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When I met André, I was barely making ends meet, with only a few freelance jobs helping me pay my rent. The only thing that kept me going was the spring air. It’s been almost two years since then, and André’s back for a visit. And I am again on the hunt for a new job. It seems I can’t make it a year without creating significant changes in my life. I guess that part of me is still the same, but when I meet André this weekend, he’ll see that I’ve changed.

Two years ago, I was still a fool. It’s almost too embarrassing to write about what kind of person I was then. In some ways, I feel myself getting weaker. I never settle — I still strive for more, I still work hard and play hard — but there are yoga poses I could pull off last year that I can’t anymore. I can’t drink as much. I find myself leaving clubs earlier or not going at all, choosing instead to stay in, cook a light dinner, and watch Buzzfeed videos. I look through drafts I wrote about my colorful twenties life, posts about not giving a shit about a lot of things. Posts about drinking to feel, self-medicating to not feel, seeking immediate gratification in various forms. The rational decisions I would make from time to time just to keep my life on track.

I read these things, and I don’t identify with it anymore. That pseudo-reckless lifestyle of a bourgeois girl who takes controlled doses of danger once in a while to make up for the monotony of her day-to-day life. So who am I now? I don’t know, and I don’t think it really matters. I just… know that I like who I’ve grown into, and I really like the people in my life. One thing that will never change about me is my love of people, and I hope to meet many more, even ones as maddening and incorrigible as André.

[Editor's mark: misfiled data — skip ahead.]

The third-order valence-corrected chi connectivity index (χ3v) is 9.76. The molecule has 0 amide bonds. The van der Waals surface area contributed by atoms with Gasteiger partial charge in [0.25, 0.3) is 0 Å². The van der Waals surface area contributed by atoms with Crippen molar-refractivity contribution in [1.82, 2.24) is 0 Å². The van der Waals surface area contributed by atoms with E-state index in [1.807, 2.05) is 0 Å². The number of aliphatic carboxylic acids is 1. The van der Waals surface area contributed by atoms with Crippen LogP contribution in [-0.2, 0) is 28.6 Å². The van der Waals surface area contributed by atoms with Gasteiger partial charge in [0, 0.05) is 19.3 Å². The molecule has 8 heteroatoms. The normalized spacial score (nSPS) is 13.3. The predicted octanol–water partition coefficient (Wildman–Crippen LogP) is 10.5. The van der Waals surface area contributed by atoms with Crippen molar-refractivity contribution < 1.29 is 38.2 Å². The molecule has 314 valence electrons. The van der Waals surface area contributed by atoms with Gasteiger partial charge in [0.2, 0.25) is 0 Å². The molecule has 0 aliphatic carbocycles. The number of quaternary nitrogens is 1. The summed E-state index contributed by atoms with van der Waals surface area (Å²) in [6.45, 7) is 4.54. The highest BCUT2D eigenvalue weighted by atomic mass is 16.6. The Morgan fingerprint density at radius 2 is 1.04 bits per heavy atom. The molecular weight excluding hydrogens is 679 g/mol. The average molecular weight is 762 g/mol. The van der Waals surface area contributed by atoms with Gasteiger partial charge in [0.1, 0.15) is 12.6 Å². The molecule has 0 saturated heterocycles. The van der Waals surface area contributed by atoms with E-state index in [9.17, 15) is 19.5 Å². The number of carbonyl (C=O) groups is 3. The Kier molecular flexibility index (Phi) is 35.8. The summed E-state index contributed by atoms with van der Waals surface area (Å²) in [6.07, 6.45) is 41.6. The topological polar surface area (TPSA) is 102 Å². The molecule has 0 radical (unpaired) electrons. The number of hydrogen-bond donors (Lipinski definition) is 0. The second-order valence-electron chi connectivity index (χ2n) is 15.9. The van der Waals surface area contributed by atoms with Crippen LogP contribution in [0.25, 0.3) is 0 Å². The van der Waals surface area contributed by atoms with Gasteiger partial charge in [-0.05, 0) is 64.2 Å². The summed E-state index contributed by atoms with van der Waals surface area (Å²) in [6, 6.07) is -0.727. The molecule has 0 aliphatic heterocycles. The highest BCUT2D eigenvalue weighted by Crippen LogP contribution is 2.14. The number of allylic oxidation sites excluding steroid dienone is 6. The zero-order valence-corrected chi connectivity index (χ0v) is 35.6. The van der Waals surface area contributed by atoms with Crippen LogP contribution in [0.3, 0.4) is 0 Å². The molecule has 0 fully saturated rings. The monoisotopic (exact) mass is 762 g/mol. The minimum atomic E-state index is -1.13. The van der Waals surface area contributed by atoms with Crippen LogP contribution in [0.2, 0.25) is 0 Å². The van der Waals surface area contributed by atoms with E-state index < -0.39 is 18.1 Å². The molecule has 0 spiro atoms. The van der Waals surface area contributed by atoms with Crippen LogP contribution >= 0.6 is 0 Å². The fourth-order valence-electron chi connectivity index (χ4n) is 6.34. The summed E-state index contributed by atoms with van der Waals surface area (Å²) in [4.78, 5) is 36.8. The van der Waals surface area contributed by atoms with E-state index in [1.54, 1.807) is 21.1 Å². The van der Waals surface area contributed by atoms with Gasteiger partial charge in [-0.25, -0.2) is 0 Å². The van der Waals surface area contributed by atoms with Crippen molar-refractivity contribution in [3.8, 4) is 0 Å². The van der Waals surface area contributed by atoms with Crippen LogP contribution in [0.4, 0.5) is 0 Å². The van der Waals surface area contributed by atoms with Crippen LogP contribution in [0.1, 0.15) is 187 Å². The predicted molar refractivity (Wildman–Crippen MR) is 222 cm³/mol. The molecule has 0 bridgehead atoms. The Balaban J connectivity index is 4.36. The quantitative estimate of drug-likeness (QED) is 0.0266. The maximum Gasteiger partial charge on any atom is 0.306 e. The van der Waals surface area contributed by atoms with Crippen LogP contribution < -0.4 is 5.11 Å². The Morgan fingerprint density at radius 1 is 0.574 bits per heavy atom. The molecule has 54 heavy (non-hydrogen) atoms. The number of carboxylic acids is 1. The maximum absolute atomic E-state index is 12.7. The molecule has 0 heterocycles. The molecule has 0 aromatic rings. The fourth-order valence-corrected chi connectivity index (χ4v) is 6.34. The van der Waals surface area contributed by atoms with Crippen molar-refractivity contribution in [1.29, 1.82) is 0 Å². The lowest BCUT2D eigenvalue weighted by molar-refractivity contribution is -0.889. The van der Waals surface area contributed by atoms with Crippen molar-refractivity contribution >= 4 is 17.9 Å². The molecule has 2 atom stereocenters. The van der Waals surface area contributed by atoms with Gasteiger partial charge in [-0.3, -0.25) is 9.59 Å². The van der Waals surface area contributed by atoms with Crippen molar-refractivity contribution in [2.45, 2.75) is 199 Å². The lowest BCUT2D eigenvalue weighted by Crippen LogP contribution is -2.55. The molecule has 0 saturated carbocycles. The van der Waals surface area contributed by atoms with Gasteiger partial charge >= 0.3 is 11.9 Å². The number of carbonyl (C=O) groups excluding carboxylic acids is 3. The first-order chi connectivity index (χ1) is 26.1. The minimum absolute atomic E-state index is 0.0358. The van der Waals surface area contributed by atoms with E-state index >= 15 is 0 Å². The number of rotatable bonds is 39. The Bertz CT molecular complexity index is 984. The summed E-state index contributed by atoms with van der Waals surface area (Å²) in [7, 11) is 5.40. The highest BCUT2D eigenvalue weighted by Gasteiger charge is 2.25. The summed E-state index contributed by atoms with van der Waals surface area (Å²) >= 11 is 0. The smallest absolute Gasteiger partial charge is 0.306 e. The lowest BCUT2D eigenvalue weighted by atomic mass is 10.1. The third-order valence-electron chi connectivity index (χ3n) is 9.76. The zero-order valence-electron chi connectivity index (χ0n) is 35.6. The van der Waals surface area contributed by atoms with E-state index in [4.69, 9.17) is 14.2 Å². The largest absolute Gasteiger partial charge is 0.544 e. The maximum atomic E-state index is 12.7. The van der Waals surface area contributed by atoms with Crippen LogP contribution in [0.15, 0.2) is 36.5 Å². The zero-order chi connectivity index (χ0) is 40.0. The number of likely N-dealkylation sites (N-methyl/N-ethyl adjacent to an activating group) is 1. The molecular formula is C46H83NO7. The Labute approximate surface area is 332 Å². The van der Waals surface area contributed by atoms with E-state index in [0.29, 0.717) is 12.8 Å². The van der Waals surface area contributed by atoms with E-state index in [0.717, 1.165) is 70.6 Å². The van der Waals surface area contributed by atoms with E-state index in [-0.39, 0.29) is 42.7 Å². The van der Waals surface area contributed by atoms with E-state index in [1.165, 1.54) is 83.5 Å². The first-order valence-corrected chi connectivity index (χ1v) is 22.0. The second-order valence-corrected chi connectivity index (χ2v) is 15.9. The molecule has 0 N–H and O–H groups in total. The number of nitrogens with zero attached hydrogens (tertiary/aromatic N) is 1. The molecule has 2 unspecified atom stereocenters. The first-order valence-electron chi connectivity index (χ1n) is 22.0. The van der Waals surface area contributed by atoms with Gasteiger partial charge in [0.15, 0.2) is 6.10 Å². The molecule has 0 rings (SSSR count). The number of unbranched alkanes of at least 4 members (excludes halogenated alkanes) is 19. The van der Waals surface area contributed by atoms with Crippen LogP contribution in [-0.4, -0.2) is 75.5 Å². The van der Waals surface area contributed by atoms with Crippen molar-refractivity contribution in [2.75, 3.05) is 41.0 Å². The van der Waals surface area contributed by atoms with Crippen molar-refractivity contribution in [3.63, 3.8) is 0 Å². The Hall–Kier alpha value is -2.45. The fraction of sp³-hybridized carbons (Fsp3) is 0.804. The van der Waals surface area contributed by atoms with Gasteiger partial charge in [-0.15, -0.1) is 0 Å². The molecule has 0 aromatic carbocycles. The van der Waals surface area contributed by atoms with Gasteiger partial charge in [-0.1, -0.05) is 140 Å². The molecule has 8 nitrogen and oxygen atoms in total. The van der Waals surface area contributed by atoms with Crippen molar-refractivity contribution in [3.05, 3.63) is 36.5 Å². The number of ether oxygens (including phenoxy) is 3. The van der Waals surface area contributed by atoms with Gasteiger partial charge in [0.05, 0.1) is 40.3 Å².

There are days when I think of Arashiyama. The water was warm as I stepped in, toes slipping on mossy rocks. I waded deeper, dodging boulders, my blue shirt floating around me. The fog wrapped around the mountains, and tiny raindrops fell, invisible in the blackness, murmuring a soft tune over the water.

You took off your trunks and swam naked in the night river; Jack sat on the pebbled shore, our sandals and clothes scattered about him. A boatful of tourists floated our way, with Japanese men lighting torches and fish-swallowing birds performing tricks to loud, enthusiastic applause. Balls of fire illuminated the dark green water, and we hid in a bank canopied with willows.

And I remember the hill in Nara. We climbed fences and endless steps to the top, treading on deer dung, drenched in sweat.

“How much further, Chris?”

“Just be patient. And don’t look back.”

(I looked back when he wasn’t looking.)

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[This is a story that was straddling two languages: Korean and English. I’m still not sure which language suits it best, but the Korean translation is in progress. If you want to collaborate with me on it or have general feedback, please let me know.]

Little ant climbed to the top of the anthill. A grain of sand rolled down with her final footfall. Big ant sat waiting at the summit. Little ant panted, “You’re here.” Big ant smiled.

Big ant looked at little ant. He hadn’t seen her in a while. Just yesterday, he had been wondering how she was. Little ant dropped her satchel on the sand and plopped down next to him. He could hear her little breathing slow. Slow to a steady bloom. In, out. Puff, puff.

He stretched out his legs and let out a groan. “What took you so long? I got here an hour ago.”

“Sorry, I got distracted.”

“What was it this time?”

“There was a circle of pigeons.”

“And?”

“It was a circle. I was curious.”

“Well, was there something inside the circle? What were they looking at?”

“Nothing. They were just pecking at a scattering of crumbs.”

He looked at her. “Seriously? You know, you could’ve gotten hurt.”

“They looked friendly.”

“Of course. All right, so what have you got?”